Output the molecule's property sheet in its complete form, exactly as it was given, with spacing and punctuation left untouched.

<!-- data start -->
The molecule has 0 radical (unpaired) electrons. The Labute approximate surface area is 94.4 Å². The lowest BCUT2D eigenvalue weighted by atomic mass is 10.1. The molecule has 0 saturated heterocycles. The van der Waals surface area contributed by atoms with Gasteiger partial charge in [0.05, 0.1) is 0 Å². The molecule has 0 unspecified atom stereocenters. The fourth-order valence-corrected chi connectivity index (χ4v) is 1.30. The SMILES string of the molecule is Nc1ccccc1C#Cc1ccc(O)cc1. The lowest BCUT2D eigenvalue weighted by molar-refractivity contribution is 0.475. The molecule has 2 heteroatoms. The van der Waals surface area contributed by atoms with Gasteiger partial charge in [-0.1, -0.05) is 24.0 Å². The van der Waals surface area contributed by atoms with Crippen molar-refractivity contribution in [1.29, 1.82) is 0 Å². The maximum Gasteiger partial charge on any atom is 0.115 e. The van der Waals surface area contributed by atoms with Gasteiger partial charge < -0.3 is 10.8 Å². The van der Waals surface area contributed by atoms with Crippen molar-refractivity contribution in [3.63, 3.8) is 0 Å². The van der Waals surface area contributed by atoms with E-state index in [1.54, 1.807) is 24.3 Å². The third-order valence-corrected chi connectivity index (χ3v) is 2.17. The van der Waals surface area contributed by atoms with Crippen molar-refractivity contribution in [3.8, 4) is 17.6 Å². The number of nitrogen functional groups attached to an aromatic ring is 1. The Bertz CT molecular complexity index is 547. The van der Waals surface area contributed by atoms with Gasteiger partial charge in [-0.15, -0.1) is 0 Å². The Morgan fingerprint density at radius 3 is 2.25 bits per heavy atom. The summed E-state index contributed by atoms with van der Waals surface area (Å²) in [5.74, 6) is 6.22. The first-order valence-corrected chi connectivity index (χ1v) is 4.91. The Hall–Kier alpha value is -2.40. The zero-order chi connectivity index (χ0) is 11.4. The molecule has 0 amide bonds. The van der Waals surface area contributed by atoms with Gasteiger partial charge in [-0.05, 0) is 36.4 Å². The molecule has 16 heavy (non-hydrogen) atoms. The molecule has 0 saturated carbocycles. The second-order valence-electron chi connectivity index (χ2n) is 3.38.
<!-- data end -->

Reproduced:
The molecule has 0 radical (unpaired) electrons. The Labute approximate surface area is 94.4 Å². The lowest BCUT2D eigenvalue weighted by atomic mass is 10.1. The molecule has 0 saturated heterocycles. The van der Waals surface area contributed by atoms with Gasteiger partial charge in [0.05, 0.1) is 0 Å². The molecule has 0 unspecified atom stereocenters. The fourth-order valence-corrected chi connectivity index (χ4v) is 1.30. The SMILES string of the molecule is Nc1ccccc1C#Cc1ccc(O)cc1. The lowest BCUT2D eigenvalue weighted by molar-refractivity contribution is 0.475. The molecule has 2 heteroatoms. The van der Waals surface area contributed by atoms with Gasteiger partial charge in [-0.1, -0.05) is 24.0 Å². The van der Waals surface area contributed by atoms with Crippen molar-refractivity contribution in [1.29, 1.82) is 0 Å². The maximum Gasteiger partial charge on any atom is 0.115 e. The van der Waals surface area contributed by atoms with Gasteiger partial charge < -0.3 is 10.8 Å². The van der Waals surface area contributed by atoms with Crippen molar-refractivity contribution in [3.63, 3.8) is 0 Å². The van der Waals surface area contributed by atoms with E-state index in [1.54, 1.807) is 24.3 Å². The third-order valence-corrected chi connectivity index (χ3v) is 2.17. The van der Waals surface area contributed by atoms with Crippen molar-refractivity contribution in [3.8, 4) is 17.6 Å². The number of nitrogen functional groups attached to an aromatic ring is 1. The Bertz CT molecular complexity index is 547. The van der Waals surface area contributed by atoms with Gasteiger partial charge in [-0.15, -0.1) is 0 Å². The Morgan fingerprint density at radius 3 is 2.25 bits per heavy atom. The summed E-state index contributed by atoms with van der Waals surface area (Å²) in [5.74, 6) is 6.22. The first-order valence-corrected chi connectivity index (χ1v) is 4.91. The Hall–Kier alpha value is -2.40. The zero-order chi connectivity index (χ0) is 11.4. The molecule has 0 amide bonds. The van der Waals surface area contributed by atoms with Gasteiger partial charge in [-0.05, 0) is 36.4 Å². The molecule has 16 heavy (non-hydrogen) atoms. The molecule has 0 saturated carbocycles. The second-order valence-electron chi connectivity index (χ2n) is 3.38.